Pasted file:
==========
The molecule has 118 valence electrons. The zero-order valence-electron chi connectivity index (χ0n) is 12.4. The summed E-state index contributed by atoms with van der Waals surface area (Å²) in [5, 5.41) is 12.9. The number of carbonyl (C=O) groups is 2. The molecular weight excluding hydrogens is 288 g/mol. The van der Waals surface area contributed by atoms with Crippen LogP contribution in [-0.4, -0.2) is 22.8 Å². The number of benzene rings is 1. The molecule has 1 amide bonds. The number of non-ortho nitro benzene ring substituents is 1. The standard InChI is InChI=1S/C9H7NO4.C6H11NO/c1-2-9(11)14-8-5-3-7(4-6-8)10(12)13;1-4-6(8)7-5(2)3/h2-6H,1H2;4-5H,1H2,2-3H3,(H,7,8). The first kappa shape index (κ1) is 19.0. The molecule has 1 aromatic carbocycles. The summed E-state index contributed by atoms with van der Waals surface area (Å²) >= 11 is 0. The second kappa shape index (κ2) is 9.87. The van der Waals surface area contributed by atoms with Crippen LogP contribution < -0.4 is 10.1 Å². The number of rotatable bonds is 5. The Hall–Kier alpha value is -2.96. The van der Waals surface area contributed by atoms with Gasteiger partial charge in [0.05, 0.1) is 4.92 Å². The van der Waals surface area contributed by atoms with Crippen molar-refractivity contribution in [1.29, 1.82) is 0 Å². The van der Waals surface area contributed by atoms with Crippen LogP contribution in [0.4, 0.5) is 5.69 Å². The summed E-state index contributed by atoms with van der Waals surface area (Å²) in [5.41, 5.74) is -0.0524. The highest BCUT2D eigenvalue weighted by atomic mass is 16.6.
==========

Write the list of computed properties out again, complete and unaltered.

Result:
The molecule has 118 valence electrons. The zero-order valence-electron chi connectivity index (χ0n) is 12.4. The summed E-state index contributed by atoms with van der Waals surface area (Å²) in [5, 5.41) is 12.9. The number of carbonyl (C=O) groups is 2. The molecular weight excluding hydrogens is 288 g/mol. The van der Waals surface area contributed by atoms with Crippen LogP contribution in [-0.4, -0.2) is 22.8 Å². The number of benzene rings is 1. The molecule has 1 amide bonds. The number of non-ortho nitro benzene ring substituents is 1. The standard InChI is InChI=1S/C9H7NO4.C6H11NO/c1-2-9(11)14-8-5-3-7(4-6-8)10(12)13;1-4-6(8)7-5(2)3/h2-6H,1H2;4-5H,1H2,2-3H3,(H,7,8). The first kappa shape index (κ1) is 19.0. The molecule has 1 aromatic carbocycles. The summed E-state index contributed by atoms with van der Waals surface area (Å²) >= 11 is 0. The second kappa shape index (κ2) is 9.87. The van der Waals surface area contributed by atoms with Crippen LogP contribution < -0.4 is 10.1 Å². The number of rotatable bonds is 5. The Hall–Kier alpha value is -2.96. The van der Waals surface area contributed by atoms with Gasteiger partial charge in [0.05, 0.1) is 4.92 Å². The van der Waals surface area contributed by atoms with Crippen molar-refractivity contribution in [1.29, 1.82) is 0 Å². The van der Waals surface area contributed by atoms with Crippen LogP contribution in [0.4, 0.5) is 5.69 Å². The summed E-state index contributed by atoms with van der Waals surface area (Å²) in [5.41, 5.74) is -0.0524. The highest BCUT2D eigenvalue weighted by atomic mass is 16.6.